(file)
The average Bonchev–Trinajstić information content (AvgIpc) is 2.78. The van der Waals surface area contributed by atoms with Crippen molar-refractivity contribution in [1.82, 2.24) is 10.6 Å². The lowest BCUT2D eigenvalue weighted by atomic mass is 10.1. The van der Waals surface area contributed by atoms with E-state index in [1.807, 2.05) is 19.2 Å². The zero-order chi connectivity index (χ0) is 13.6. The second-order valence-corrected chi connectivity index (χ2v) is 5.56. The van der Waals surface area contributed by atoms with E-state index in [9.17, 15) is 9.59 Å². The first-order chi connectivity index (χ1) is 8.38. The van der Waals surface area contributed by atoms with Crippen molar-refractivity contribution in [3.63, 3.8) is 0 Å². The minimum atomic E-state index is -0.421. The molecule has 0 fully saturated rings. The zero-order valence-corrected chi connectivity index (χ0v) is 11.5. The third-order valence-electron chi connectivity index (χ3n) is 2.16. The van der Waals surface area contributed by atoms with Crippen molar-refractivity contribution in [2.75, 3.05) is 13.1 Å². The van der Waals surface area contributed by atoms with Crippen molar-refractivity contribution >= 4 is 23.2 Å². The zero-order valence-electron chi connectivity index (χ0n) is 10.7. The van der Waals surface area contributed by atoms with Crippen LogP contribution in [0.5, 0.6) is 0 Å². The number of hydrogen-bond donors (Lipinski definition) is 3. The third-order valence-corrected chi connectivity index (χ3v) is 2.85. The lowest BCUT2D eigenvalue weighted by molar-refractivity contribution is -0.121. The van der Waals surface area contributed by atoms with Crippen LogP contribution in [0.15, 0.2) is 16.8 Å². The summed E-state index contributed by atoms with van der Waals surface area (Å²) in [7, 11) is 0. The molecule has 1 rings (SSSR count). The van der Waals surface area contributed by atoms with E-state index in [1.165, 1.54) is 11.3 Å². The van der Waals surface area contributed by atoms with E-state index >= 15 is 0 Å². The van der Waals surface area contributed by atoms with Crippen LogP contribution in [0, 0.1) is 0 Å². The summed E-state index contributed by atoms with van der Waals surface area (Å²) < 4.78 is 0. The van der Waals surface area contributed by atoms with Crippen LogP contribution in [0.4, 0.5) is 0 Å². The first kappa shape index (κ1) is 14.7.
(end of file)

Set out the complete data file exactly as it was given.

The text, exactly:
The average Bonchev–Trinajstić information content (AvgIpc) is 2.78. The van der Waals surface area contributed by atoms with Crippen molar-refractivity contribution in [1.82, 2.24) is 10.6 Å². The lowest BCUT2D eigenvalue weighted by atomic mass is 10.1. The van der Waals surface area contributed by atoms with E-state index in [1.807, 2.05) is 19.2 Å². The zero-order chi connectivity index (χ0) is 13.6. The second-order valence-corrected chi connectivity index (χ2v) is 5.56. The van der Waals surface area contributed by atoms with E-state index in [9.17, 15) is 9.59 Å². The first-order chi connectivity index (χ1) is 8.38. The van der Waals surface area contributed by atoms with Crippen molar-refractivity contribution in [3.63, 3.8) is 0 Å². The minimum atomic E-state index is -0.421. The molecule has 0 fully saturated rings. The zero-order valence-corrected chi connectivity index (χ0v) is 11.5. The third-order valence-electron chi connectivity index (χ3n) is 2.16. The van der Waals surface area contributed by atoms with Crippen molar-refractivity contribution in [2.75, 3.05) is 13.1 Å². The van der Waals surface area contributed by atoms with Crippen molar-refractivity contribution >= 4 is 23.2 Å². The zero-order valence-electron chi connectivity index (χ0n) is 10.7. The van der Waals surface area contributed by atoms with Crippen LogP contribution in [0.5, 0.6) is 0 Å². The number of hydrogen-bond donors (Lipinski definition) is 3. The third-order valence-corrected chi connectivity index (χ3v) is 2.85. The lowest BCUT2D eigenvalue weighted by molar-refractivity contribution is -0.121. The van der Waals surface area contributed by atoms with Crippen LogP contribution in [0.15, 0.2) is 16.8 Å². The summed E-state index contributed by atoms with van der Waals surface area (Å²) in [7, 11) is 0. The molecule has 1 rings (SSSR count). The van der Waals surface area contributed by atoms with E-state index in [1.165, 1.54) is 11.3 Å². The van der Waals surface area contributed by atoms with E-state index >= 15 is 0 Å². The van der Waals surface area contributed by atoms with Crippen LogP contribution in [0, 0.1) is 0 Å². The summed E-state index contributed by atoms with van der Waals surface area (Å²) < 4.78 is 0. The van der Waals surface area contributed by atoms with Crippen LogP contribution in [0.4, 0.5) is 0 Å². The first kappa shape index (κ1) is 14.7.